In general it's wise to split the JSON or XML document out and store it as individual columns. This gives you the ability to set up constraints on the columns for validation and checking, to index columns, to use appropriate data types for each field, and generally use the power of the database.

Mapping it to/from objects isn't generally too hard, as there are numerous tools for this. For example, Java offers JAXB and JPA.

The main time when splitting it out isn't such a great idea is when you don't know in advance what the fields of the JSON or XML document will be or how many of them there will be. In this case you really only have two choices - to use an EAV-like data model, or store the document directly as a database field.

In this case (and this case only) I would consider storing the document in the database directly. PostgreSQL's SQL/XML support means you can still create expression indexes on xpath expressions, and you can use triggers for some validation.

This isn't a good option, it's just that EAV is usually an even worse option.

If the document is "flat" - ie a single level of keys and values, with no nesting - the consider storing it as hstore instead, as the hstore data type is a lot more powerful.

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see my update above. –  Gob00st Nov 9 '12 at 11:32
the hstore option looks fun it's basically store all 30 column in one right ? But still have the ability to query each of them ? –  Gob00st Nov 9 '12 at 11:36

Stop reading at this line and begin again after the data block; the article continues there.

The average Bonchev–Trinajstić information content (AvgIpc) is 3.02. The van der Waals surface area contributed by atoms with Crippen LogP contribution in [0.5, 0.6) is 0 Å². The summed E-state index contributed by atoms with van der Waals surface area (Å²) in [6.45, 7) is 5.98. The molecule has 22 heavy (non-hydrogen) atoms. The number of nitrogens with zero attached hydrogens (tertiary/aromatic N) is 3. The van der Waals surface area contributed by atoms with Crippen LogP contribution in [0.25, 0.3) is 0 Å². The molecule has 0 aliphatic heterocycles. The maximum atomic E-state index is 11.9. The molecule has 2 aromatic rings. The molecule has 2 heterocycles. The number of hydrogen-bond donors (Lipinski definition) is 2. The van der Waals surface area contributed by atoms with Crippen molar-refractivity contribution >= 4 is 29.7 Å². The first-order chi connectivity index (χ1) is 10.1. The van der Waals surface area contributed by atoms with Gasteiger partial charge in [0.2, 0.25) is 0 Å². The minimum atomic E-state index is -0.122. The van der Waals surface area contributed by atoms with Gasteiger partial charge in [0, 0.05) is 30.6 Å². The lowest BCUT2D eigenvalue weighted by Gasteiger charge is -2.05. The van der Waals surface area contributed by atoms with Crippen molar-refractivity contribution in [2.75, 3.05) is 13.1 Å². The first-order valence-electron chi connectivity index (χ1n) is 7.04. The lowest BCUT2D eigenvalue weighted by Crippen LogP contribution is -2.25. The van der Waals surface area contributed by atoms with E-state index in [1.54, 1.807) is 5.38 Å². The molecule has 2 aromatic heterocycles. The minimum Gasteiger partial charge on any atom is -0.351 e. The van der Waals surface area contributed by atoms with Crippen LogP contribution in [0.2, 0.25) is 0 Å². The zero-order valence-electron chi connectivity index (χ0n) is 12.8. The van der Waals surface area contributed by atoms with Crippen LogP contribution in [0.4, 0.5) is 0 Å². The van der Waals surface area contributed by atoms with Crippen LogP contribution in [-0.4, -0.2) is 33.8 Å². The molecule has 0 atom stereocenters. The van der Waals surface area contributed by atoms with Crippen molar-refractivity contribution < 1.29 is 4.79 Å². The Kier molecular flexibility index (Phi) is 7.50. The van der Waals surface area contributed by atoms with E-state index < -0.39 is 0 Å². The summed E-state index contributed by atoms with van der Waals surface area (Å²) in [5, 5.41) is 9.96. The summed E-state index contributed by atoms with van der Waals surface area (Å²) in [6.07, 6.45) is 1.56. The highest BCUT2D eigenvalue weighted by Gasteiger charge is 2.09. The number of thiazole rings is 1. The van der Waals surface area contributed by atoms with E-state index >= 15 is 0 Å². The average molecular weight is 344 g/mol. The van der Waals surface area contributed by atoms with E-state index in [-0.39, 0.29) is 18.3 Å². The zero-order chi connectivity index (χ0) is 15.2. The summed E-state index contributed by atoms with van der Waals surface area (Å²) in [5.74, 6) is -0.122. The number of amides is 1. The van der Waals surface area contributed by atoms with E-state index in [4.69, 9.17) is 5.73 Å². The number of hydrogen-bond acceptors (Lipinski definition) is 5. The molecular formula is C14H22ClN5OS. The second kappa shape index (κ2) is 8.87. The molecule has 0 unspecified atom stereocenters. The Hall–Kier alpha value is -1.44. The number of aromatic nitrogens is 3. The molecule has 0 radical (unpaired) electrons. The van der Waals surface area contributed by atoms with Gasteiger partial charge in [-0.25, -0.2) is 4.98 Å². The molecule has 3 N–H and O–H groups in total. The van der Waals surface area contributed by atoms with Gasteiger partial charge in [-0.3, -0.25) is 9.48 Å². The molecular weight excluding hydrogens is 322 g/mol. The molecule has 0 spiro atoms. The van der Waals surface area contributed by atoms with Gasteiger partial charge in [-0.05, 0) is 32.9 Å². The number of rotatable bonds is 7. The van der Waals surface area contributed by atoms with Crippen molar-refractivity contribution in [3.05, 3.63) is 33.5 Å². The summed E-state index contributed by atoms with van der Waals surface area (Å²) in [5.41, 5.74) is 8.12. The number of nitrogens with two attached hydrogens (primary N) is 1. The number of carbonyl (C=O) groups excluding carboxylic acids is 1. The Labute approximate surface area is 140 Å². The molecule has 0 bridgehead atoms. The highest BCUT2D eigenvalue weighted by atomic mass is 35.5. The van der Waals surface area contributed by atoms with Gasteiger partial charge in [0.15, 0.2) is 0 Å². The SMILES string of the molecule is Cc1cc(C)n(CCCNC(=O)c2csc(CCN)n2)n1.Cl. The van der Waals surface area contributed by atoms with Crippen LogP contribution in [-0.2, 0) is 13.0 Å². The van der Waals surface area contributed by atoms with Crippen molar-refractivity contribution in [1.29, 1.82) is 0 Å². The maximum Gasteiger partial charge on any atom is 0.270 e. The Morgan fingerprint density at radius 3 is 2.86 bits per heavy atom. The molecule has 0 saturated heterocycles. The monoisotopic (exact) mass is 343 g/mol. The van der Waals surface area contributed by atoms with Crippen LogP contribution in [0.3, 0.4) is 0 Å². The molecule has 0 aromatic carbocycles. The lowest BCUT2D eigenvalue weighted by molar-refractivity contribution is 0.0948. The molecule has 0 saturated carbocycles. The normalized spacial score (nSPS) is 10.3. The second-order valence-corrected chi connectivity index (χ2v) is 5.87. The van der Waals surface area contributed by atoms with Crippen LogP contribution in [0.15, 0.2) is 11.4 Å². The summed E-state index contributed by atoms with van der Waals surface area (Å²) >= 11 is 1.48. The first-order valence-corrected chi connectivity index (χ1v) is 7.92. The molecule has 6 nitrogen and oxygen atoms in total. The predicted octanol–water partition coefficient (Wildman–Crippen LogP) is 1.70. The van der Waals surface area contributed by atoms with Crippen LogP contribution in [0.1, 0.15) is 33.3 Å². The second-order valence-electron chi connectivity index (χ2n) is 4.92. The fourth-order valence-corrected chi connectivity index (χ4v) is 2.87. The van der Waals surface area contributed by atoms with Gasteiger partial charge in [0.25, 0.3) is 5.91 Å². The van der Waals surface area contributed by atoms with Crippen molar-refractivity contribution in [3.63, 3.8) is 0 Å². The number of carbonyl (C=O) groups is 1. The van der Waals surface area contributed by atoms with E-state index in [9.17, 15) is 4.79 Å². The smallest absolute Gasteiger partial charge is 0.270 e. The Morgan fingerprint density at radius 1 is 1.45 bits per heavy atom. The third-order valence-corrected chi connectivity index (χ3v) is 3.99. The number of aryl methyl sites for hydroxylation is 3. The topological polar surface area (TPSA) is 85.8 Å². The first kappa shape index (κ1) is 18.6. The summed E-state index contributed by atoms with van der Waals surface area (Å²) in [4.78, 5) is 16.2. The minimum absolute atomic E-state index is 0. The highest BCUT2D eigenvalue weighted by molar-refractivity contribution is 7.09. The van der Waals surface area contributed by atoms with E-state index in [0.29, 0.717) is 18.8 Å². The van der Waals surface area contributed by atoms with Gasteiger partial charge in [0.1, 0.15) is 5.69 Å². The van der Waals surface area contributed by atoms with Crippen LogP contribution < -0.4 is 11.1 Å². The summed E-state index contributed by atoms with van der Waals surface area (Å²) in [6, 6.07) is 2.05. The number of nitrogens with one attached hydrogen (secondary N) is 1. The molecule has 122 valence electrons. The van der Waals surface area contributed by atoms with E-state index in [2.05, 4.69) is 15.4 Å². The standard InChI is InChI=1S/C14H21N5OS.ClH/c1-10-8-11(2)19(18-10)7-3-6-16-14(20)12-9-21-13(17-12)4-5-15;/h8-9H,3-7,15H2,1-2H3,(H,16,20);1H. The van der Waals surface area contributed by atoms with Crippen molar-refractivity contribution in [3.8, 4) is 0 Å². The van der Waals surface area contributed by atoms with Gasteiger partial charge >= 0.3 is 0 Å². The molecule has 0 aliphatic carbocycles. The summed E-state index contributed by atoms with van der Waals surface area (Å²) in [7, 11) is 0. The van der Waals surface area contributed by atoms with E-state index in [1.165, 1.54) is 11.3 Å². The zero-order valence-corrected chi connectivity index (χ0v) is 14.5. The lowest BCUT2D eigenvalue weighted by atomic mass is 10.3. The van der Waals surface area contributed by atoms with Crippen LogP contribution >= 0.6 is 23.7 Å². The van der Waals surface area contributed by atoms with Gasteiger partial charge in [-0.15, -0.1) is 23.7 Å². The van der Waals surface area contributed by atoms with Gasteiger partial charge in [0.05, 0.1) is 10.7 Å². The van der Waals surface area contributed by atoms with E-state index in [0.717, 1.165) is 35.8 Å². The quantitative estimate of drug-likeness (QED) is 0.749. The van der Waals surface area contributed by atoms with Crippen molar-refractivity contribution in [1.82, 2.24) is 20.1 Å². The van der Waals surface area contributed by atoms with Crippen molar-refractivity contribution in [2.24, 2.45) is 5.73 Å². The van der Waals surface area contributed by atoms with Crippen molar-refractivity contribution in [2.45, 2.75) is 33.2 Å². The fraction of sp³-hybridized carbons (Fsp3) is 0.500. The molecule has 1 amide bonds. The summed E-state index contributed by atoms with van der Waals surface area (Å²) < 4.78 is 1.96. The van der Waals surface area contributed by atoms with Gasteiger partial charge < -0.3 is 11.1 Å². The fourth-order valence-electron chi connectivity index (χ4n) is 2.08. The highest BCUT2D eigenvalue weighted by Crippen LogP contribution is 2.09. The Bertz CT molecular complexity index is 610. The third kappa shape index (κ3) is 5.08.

@Gob00st Yes, and add CHECK constraints and index them, though the indexes are slower to update and query than ordinary b-tree indexes. The main limitation is that hstore can only store text values, it has no data typing. –  Craig Ringer Nov 9 '12 at 11:54
Does hstore has the ability to update some key inside hstore string without read all of them out -> update some fields of the hstore string, then write it back as a whole?Also please see my update above. –  Gob00st Nov 9 '12 at 12:12
After reading your answer I think my 30 fields are 'flat'(details in my edit above), no nested etc. They rather simple, so would it a bit silly to create 30 column? Or that's the preferred way ? –  Gob00st Nov 9 '12 at 12:29

Always store your XML/JSON fields as separate fields in a relational database. Doing so you will keep your database normalized, allowing the database to do its thing with queries/indices etc. And you will save other developers the headache of deciphering your XML/JSON field.

It will be more work up front to extract the fields from the XML/JSON and perhaps to maintain it if fields need to be added, but once you create a class or classes to do so that hurdle will be eliminated and it will more than make up for the cryptic blob field.

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"Always" is a bit too strong a word. Sometimes it just isn't practical. In particular, if your choices are an EAV-style model or storing JSON or XML, I'd seriously consider JSON or XML. –  Craig Ringer Nov 9 '12 at 1:11

(1) is more standard, for good reasons. Enables the database to do heavy lifting on things like search and indexing for one thing.